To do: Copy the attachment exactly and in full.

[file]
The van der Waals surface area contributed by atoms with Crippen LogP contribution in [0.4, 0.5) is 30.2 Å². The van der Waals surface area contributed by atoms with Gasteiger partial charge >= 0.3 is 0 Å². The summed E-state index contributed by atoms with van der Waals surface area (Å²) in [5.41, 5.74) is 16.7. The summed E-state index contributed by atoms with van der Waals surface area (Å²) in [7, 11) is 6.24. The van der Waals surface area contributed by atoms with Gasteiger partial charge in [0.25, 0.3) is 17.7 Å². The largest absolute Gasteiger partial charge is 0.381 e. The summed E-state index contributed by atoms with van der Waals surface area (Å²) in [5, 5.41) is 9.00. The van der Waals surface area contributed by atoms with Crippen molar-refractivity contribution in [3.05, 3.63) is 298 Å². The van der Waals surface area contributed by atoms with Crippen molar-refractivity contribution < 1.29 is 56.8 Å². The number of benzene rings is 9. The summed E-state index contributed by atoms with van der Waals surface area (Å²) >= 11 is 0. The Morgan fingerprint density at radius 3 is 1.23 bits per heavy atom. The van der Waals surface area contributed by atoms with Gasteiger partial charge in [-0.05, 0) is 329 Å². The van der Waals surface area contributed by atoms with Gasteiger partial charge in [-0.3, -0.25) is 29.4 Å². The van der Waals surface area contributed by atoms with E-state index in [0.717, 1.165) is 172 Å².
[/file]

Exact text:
The van der Waals surface area contributed by atoms with Crippen LogP contribution in [0.4, 0.5) is 30.2 Å². The van der Waals surface area contributed by atoms with Gasteiger partial charge >= 0.3 is 0 Å². The summed E-state index contributed by atoms with van der Waals surface area (Å²) in [5.41, 5.74) is 16.7. The summed E-state index contributed by atoms with van der Waals surface area (Å²) in [7, 11) is 6.24. The van der Waals surface area contributed by atoms with Gasteiger partial charge in [0.25, 0.3) is 17.7 Å². The largest absolute Gasteiger partial charge is 0.381 e. The summed E-state index contributed by atoms with van der Waals surface area (Å²) in [5, 5.41) is 9.00. The van der Waals surface area contributed by atoms with Crippen molar-refractivity contribution in [3.05, 3.63) is 298 Å². The van der Waals surface area contributed by atoms with Crippen molar-refractivity contribution < 1.29 is 56.8 Å². The number of benzene rings is 9. The summed E-state index contributed by atoms with van der Waals surface area (Å²) >= 11 is 0. The Morgan fingerprint density at radius 3 is 1.23 bits per heavy atom. The van der Waals surface area contributed by atoms with Gasteiger partial charge in [-0.05, 0) is 329 Å². The van der Waals surface area contributed by atoms with Gasteiger partial charge in [-0.3, -0.25) is 29.4 Å². The van der Waals surface area contributed by atoms with E-state index in [0.717, 1.165) is 172 Å².